Tuesday, July 20, 2021

Cancer Deaths in the Southeastern U.S.

Cancer is the second leading cause of death in United States, accounting for over 599,000 deaths in 2019, or about 21% of all deaths in the U.S. that year.  Thanks to advancements in medical knowledge, the death rate from cancer has dropped modestly over the past twenty years. From 197.0 cancer deaths per 100,000 population in 1999, the cancer death rate had dropped 7.3%, to 182.7 deaths per 100,000 population, by 2019.  The national trend in cancer deaths is also seen in the twelve-state Southeastern U.S. region, although the improvement has been more modest.  The region, which historically has worse cancer death rates than most sections of the country, saw its cancer death rate drop only 5.5% between 1999 and 2019, from 212.6 deaths per 100,000 population to 200.9 deaths per 100,000 population.  A closer examination of data from the Centers for Disease Control and Prevention, National Center for Health Statistics, reveals the following about cancer deaths in the Southeastern U.S.:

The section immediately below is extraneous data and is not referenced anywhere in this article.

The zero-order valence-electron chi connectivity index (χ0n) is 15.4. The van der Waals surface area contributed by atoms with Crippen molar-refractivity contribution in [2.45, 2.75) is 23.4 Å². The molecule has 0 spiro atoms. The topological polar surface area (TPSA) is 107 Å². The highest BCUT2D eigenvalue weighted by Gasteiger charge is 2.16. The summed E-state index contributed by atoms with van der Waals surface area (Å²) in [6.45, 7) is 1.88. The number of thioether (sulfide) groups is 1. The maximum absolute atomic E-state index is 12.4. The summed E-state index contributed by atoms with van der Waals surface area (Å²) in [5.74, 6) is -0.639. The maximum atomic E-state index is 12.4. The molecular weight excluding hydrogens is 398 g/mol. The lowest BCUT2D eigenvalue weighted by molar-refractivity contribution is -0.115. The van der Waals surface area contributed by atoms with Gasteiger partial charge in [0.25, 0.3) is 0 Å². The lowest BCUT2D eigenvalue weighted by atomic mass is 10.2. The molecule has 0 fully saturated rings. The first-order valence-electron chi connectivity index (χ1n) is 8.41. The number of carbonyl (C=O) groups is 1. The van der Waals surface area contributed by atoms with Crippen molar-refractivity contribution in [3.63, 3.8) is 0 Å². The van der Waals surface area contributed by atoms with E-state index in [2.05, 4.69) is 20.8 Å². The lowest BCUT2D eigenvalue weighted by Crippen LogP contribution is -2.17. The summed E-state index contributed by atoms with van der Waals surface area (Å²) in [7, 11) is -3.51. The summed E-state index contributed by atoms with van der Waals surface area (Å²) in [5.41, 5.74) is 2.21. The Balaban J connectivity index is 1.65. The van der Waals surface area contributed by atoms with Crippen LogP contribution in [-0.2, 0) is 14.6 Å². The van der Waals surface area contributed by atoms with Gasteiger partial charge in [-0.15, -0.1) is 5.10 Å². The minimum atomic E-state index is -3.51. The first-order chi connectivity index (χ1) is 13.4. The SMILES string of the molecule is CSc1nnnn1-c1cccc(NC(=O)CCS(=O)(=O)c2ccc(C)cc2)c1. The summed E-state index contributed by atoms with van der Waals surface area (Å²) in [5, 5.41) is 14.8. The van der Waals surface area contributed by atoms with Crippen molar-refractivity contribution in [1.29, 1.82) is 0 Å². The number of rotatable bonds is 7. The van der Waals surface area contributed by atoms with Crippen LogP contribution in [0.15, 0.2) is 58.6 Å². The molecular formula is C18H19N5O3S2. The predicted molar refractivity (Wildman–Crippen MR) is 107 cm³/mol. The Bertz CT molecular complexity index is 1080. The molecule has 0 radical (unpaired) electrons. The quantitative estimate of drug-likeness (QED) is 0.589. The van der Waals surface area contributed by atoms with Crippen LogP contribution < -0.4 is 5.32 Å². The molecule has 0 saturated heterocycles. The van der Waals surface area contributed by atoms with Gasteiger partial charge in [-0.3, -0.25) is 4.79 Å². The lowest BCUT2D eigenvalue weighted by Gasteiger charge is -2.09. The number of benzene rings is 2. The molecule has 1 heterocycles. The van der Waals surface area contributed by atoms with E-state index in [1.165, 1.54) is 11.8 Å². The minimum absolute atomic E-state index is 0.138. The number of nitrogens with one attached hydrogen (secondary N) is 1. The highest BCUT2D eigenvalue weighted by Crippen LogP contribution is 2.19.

Cancer Deaths in the Southeastern U.S.
Cancer Deaths in the Southeastern U.S.

Area/Deaths 1999 2009 2019
AL 9,506 10,289 10,266
AR 6,137 6,513 6,482
FL 38,478 40,932 45,583
GA 13,225 15,143 17,756
KY 8,925 9,634 9,975
LA 9,412 9,098 9,485
MS 6,143 6,131 6,587
NC 15,815 17,513 19,951
SC 8,089 9,123 10,487
TN 11,943 13,482 14,382
VA 13,365 14,122 15,045
WV 4,762 4,786 4,604
Region 145,800 156,766 170,603
U.S. 549,838 567,628 599,601
Area/Death Rate* 1999 2009 2019
AL 214.6 216.2 209.4
AR 231.4 224.8 214.8
FL 244.2 219.4 212.2
GA 164.4 157.4 167.2
KY 222.1 223.2 223.3
LA 211.0 202.6 204.0
MS 217.2 207.2 221.3
NC 198.9 185.3 190.2
SC 203.5 198.8 203.7
TN 211.8 213.8 210.6
VA 190.9 178.2 176.3
WV 262.8 259.0 256.9
Region 212.6 201.5 200.9
U.S. 197.0 185.0 182.7

(*) number of cancer deaths per 100,000 population

Source: CDC Wonder. Centers for Disease Control and Prevention, National Center for Health Statistics. Underlying Cause of Death 1999-2019 on CDC WONDER Online Database, released in 2020. Data are from the Multiple Cause of Death Files, 1999-2019, as compiled from data provided by the 57 vital statistics jurisdictions through the Vital Statistics Cooperative Program. Accessed on July 17, 2021

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